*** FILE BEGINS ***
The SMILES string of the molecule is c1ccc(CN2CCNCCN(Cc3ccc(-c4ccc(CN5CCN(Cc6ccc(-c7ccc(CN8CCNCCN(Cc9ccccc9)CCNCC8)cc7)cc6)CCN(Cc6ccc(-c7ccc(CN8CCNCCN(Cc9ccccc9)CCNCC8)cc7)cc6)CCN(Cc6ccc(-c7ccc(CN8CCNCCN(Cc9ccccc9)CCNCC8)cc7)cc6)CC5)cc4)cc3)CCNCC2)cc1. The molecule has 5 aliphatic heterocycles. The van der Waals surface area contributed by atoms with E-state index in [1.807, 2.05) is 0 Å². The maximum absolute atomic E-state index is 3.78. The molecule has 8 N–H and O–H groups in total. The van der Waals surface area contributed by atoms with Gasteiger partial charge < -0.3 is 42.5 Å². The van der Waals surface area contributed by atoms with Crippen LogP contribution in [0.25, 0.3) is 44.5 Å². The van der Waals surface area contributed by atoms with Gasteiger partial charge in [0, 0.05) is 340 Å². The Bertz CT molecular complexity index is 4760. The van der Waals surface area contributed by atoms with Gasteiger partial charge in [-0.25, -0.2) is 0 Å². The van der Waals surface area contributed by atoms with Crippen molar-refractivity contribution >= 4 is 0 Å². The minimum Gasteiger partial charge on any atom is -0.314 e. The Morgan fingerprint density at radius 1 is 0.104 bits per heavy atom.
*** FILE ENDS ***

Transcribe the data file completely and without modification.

The SMILES string of the molecule is c1ccc(CN2CCNCCN(Cc3ccc(-c4ccc(CN5CCN(Cc6ccc(-c7ccc(CN8CCNCCN(Cc9ccccc9)CCNCC8)cc7)cc6)CCN(Cc6ccc(-c7ccc(CN8CCNCCN(Cc9ccccc9)CCNCC8)cc7)cc6)CCN(Cc6ccc(-c7ccc(CN8CCNCCN(Cc9ccccc9)CCNCC8)cc7)cc6)CC5)cc4)cc3)CCNCC2)cc1. The molecule has 5 aliphatic heterocycles. The van der Waals surface area contributed by atoms with E-state index in [1.807, 2.05) is 0 Å². The maximum absolute atomic E-state index is 3.78. The molecule has 8 N–H and O–H groups in total. The van der Waals surface area contributed by atoms with Gasteiger partial charge < -0.3 is 42.5 Å². The van der Waals surface area contributed by atoms with Crippen LogP contribution in [0.25, 0.3) is 44.5 Å². The van der Waals surface area contributed by atoms with Gasteiger partial charge in [0, 0.05) is 340 Å². The Bertz CT molecular complexity index is 4760. The van der Waals surface area contributed by atoms with Gasteiger partial charge in [-0.25, -0.2) is 0 Å². The van der Waals surface area contributed by atoms with Crippen molar-refractivity contribution >= 4 is 0 Å². The minimum Gasteiger partial charge on any atom is -0.314 e. The Morgan fingerprint density at radius 1 is 0.104 bits per heavy atom.